Defining neural principles underlying naturalistic behavior through Motion Sequencing

January 3 – Febuary 28, 2021

Meeting Abstract

S6-2  Tue Jan 5 10:30 – 11:00  Defining neural principles underlying naturalistic behavior through Motion Sequencing Datta, SR; Harvard Medical School Department of Neurobiology, Boston, MA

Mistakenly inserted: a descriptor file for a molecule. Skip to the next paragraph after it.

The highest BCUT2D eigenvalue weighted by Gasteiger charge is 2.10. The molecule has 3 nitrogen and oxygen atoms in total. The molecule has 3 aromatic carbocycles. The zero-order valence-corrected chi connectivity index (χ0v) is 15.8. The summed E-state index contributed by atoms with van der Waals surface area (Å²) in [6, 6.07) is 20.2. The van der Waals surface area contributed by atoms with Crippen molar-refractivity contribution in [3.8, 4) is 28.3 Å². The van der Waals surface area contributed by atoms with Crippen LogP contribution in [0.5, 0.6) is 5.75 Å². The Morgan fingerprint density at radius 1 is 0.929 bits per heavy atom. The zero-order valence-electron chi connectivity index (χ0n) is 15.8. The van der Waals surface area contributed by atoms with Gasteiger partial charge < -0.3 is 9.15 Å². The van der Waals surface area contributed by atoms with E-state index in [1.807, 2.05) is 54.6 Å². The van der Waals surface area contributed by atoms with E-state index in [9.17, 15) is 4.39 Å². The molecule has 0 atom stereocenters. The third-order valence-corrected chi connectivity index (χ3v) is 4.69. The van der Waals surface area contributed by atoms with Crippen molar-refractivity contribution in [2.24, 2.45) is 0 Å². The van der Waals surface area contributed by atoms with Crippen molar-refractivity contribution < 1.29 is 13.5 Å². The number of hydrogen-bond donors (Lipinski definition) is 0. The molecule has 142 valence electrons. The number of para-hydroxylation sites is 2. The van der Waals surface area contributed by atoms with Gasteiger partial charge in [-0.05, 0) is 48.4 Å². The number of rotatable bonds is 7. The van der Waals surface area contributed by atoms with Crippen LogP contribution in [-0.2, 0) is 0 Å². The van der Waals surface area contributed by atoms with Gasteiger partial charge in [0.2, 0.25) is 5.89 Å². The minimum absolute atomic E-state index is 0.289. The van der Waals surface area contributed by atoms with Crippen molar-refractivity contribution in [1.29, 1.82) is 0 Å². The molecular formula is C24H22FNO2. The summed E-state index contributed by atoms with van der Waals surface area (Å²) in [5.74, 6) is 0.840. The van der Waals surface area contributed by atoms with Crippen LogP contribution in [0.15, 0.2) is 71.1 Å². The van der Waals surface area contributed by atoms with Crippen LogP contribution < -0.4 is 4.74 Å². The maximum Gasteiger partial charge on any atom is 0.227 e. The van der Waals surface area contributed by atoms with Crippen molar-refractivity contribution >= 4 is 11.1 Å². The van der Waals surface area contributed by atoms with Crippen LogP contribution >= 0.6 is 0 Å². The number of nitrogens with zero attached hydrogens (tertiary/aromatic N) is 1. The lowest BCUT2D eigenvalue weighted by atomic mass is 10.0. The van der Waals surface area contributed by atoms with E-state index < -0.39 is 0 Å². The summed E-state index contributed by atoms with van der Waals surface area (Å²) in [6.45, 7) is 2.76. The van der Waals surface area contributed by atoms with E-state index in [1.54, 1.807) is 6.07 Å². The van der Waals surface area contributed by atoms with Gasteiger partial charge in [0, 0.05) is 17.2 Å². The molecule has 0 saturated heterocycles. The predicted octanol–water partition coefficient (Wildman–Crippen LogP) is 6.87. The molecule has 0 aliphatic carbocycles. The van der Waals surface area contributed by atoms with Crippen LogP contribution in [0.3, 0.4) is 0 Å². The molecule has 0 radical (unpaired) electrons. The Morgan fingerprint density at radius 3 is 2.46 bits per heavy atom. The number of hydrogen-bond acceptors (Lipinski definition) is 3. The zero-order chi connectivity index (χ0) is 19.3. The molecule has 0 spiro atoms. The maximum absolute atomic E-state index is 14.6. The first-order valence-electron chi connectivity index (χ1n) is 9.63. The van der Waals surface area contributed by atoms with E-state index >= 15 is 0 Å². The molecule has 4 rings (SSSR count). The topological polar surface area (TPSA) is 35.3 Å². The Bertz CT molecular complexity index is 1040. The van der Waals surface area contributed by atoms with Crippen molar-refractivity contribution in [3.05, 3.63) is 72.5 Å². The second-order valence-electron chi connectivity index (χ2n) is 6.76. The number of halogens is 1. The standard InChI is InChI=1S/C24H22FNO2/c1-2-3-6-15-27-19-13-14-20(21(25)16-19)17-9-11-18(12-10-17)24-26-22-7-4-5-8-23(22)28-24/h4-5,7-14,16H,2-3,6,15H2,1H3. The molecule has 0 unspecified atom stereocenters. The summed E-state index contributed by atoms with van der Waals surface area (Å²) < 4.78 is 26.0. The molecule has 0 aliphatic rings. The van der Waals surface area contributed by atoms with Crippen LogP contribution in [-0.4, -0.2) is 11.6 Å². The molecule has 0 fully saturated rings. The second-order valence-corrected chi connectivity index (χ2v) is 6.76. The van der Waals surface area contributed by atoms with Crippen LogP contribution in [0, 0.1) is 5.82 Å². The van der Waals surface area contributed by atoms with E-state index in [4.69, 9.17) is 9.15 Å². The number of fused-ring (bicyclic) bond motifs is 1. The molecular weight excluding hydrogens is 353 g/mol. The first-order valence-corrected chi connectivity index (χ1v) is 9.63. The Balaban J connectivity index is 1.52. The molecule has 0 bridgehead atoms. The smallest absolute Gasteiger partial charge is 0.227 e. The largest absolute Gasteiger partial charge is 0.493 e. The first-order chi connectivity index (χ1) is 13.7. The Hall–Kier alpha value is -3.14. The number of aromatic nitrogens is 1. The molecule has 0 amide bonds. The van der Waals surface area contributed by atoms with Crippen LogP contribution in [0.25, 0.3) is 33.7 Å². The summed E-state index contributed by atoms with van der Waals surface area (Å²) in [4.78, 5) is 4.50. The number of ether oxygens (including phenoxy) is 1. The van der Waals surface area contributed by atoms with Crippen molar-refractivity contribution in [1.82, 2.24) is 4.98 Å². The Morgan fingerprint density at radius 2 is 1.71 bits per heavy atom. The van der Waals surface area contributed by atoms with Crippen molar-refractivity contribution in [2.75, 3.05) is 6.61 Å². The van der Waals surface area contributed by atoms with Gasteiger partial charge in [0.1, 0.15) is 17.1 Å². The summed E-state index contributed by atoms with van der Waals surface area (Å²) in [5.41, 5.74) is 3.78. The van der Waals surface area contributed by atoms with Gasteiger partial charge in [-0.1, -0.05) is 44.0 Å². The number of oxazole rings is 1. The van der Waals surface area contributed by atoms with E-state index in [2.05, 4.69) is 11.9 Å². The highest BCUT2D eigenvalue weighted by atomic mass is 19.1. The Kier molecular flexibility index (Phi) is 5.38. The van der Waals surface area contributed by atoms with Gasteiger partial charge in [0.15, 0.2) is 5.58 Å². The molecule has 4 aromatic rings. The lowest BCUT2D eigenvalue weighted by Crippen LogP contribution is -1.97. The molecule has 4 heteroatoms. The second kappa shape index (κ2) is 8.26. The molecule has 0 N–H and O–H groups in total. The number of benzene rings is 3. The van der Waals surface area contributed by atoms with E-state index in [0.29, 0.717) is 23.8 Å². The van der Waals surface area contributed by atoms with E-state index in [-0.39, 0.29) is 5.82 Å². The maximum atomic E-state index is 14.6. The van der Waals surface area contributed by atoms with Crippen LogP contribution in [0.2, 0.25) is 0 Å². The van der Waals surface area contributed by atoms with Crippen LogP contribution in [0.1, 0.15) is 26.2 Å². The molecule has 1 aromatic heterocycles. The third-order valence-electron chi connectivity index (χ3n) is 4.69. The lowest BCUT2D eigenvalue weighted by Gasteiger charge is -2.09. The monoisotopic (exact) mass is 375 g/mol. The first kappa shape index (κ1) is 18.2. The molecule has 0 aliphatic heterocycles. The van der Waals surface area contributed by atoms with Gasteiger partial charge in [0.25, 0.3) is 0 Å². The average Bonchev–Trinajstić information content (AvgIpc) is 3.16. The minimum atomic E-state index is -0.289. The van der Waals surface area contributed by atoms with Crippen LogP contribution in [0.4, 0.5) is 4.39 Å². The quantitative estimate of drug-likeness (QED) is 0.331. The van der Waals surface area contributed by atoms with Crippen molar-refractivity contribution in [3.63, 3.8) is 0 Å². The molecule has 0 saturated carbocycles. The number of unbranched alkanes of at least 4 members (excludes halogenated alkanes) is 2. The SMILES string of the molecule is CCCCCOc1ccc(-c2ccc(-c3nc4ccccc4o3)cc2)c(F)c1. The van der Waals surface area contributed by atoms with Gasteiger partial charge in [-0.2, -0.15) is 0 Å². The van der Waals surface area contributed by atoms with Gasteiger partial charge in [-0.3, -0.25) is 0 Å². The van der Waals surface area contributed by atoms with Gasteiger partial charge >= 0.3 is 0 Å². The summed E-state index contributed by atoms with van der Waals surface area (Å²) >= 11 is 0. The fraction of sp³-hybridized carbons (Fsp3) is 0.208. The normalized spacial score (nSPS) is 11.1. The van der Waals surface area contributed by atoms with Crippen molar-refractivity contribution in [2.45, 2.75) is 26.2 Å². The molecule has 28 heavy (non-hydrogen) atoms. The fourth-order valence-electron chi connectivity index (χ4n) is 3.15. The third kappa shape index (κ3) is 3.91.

The Datta lab studies how natural behavior supports cognition. Here we describe a method that combines 3D machine vision with unsupervised machine learning, to characterize the underlying structure of mouse behavior. We refer to this approach as Motion Sequencing (MoSeq). Using MoSeq we have discovered that mouse behavior can be segmented into a fundamental set of components that we call “behavioral syllables.” Each behavioral syllable is a brief and well-defined motif of 3D behavior that the brain places in into specific sequences via definable transition statistics (or behavioral “grammar”) to flexibly create complex patterns of action. By characterizing mouse behavior in terms of its component parts, we can use our behavioral characterization technique to identify subtle differences in the pattern of motor output under different experimental conditions with an unprecedented level of sensitivity. By combining MoSeq with in vivo imaging of neural circuits in behaving animals, we have identified context-dependent neural correlates for the sub-second structure, and have identified the dorsolateral striatum as a key node for implementing naturalistic behavioral sequences. We have developed a closed-loop version of MoSeq that enables us to trigger optogenetic interventions based upon the expression of targeted syllable or sequences; using this system to pulse dopamine during the expression of targeted behavioral syllables reveals rules and principles that constrain naturalistic learning. We have also developed extensions of MoSeq that enable characterization of multiple animals in complex environments. These experiments demonstrate that MoSeq can serve as a quantitative prism useful for characterizing relationships between neural circuit activity and naturalistic behavior.

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